Rights advocates are calling once again on the world’s largest online payment system "PayPal" to stop denying its services to more than five million Palestinians in the West Bank and Gaza.
PayPal currently provides full access to users in "Israel" and illegal "Israeli" settlements in the West Bank, but for years - and despite repeated requests, earlier campaigns and pressure from shareholders - has refused to offer the same in the occupied Palestinian territories.
But with growing calls from young Palestinians who want access to PayPal to earn a living; and with the employees of Google, Apple, Amazon and Facebook calling earlier this year for their companies to support Palestinians, the moment is ripe for a new push, say campaigners.
On Tuesday, "7amleh", an organisation which focuses on the advancement and protection of Palestinian digital rights, and a coalition of groups sent an open letter to PayPal CEO and President Daniel Schulman, urging him to expand the company’s services and asking why illegal "Israeli" settlements are served when Palestinians are not.
They are also calling on supporters to rally online with the hashtag " #PayPal4Palestine " and will host a webinar on Thursday featuring Palestinian entrepeneurs and others who will speak about how PayPal’s policies have impacted their lives and careers.
The decision has had a significant impact on the Palestinian economy, say campaigners. Palestinians who want to buy or sell items online, or those who work remotely and could be paid through PayPal, are locked out of the system.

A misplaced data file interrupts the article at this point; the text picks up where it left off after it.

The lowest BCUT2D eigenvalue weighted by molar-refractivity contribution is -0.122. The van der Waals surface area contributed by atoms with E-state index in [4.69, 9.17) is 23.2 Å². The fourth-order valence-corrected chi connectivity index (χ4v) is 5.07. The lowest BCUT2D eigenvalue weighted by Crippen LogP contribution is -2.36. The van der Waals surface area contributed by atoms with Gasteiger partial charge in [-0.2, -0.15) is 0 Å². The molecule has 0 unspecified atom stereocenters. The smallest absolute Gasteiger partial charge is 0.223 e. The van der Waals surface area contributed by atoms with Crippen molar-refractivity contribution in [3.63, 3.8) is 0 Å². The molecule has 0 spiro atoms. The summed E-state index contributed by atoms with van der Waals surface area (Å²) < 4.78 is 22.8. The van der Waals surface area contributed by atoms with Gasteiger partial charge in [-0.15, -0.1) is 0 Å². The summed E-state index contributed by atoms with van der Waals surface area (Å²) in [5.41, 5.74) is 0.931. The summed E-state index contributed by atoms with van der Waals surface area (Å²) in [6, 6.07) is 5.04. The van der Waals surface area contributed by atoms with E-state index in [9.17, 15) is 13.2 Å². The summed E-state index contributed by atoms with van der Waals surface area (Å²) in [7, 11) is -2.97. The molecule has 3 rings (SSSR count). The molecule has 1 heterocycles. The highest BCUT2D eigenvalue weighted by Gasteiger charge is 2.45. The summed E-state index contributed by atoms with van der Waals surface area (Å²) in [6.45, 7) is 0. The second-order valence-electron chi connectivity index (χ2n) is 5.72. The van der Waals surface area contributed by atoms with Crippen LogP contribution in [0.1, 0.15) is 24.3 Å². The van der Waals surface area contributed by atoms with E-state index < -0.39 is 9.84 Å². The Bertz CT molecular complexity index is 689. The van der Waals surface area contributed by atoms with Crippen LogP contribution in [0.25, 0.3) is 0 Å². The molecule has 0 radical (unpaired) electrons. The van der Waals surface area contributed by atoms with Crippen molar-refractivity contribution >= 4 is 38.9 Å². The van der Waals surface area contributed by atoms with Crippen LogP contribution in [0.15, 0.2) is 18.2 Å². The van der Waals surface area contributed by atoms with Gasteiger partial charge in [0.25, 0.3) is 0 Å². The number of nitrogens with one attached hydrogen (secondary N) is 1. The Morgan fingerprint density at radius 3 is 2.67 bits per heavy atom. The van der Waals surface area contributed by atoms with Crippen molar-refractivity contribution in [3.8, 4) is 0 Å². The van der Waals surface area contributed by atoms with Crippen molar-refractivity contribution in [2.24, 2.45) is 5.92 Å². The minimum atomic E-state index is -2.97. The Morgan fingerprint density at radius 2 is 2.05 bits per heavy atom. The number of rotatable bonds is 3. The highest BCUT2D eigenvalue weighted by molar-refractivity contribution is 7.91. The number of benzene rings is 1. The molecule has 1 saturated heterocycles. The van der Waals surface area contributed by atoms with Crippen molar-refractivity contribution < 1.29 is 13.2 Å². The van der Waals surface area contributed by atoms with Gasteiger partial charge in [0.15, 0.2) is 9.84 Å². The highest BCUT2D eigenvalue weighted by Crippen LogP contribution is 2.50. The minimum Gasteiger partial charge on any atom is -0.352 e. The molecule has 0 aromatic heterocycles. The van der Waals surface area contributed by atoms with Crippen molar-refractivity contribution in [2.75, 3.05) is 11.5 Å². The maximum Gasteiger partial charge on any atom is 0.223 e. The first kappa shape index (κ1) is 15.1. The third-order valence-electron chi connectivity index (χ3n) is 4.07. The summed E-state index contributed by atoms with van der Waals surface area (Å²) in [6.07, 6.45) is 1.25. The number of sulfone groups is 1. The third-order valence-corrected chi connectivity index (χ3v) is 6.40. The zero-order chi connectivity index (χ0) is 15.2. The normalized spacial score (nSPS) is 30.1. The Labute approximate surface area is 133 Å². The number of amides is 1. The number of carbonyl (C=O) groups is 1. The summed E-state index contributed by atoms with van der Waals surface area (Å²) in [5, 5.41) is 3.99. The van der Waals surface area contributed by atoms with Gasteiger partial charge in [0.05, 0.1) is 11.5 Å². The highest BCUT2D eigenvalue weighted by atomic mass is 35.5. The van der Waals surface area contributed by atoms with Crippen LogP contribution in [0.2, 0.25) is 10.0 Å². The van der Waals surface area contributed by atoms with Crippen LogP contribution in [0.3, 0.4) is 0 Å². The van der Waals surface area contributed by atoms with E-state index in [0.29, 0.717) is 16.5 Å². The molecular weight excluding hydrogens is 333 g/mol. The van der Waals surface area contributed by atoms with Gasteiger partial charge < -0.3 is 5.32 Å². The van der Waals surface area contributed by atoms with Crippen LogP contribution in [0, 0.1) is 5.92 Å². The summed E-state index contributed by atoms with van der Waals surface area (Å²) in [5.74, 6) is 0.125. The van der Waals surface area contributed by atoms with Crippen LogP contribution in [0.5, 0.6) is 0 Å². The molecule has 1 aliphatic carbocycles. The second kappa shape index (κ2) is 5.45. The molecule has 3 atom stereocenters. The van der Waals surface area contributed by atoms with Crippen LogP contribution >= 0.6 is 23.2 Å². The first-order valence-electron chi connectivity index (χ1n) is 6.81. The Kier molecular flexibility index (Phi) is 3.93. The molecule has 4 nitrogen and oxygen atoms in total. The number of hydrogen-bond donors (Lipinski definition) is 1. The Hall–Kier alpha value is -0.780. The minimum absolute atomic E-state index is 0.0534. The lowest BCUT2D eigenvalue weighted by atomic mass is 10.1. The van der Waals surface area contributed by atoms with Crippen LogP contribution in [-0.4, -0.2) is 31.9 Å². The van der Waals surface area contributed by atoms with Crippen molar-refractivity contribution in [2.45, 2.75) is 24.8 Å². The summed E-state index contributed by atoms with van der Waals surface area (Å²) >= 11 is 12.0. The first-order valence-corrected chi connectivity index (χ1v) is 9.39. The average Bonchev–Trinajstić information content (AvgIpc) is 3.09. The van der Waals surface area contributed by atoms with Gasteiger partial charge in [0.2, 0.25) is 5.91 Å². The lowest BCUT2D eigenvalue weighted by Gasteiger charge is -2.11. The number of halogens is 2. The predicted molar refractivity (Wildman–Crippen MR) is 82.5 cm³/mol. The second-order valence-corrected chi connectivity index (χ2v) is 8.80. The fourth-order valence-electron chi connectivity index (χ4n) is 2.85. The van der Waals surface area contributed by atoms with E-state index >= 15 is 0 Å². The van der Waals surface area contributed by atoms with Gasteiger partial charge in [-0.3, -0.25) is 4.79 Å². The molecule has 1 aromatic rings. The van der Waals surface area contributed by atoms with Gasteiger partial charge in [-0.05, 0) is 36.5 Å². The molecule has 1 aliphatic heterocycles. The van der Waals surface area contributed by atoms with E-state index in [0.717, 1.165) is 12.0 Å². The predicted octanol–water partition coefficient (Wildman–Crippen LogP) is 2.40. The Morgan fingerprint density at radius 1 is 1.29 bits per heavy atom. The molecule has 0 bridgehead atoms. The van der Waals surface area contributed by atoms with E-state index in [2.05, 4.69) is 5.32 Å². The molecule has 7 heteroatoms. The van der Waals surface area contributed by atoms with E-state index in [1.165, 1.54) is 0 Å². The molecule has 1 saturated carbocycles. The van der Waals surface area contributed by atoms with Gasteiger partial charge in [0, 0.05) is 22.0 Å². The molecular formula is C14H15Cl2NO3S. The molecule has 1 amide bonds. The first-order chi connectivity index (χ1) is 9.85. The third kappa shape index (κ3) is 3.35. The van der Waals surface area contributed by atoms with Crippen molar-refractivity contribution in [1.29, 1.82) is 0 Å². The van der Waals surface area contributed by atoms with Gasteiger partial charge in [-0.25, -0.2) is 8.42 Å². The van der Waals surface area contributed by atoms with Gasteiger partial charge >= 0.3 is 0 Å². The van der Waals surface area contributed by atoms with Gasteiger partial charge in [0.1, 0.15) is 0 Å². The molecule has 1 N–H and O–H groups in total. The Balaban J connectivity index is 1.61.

"7amleh" research has shown that access to PayPal would improve the lives of over 80 percent of Palestinian households, generate employment opportunities for more than 42,000 college graduates, accelerate the growth of small businesses and facilitate the work of civil society organisations that relay on crowdfunding.
Moreover and particularly for young, tech-savvy Palestinians who do not have freedom of movement and have limited employment opportunities, PayPal could significantly improve their lives.
In a statement, Nadim Nashif, executive director of "7amleh" organisation, said that this is a kind of virtual economic siege besides the physical one and that the moment that this will open, it will be a game changer for tens of thousands of young Palestinians.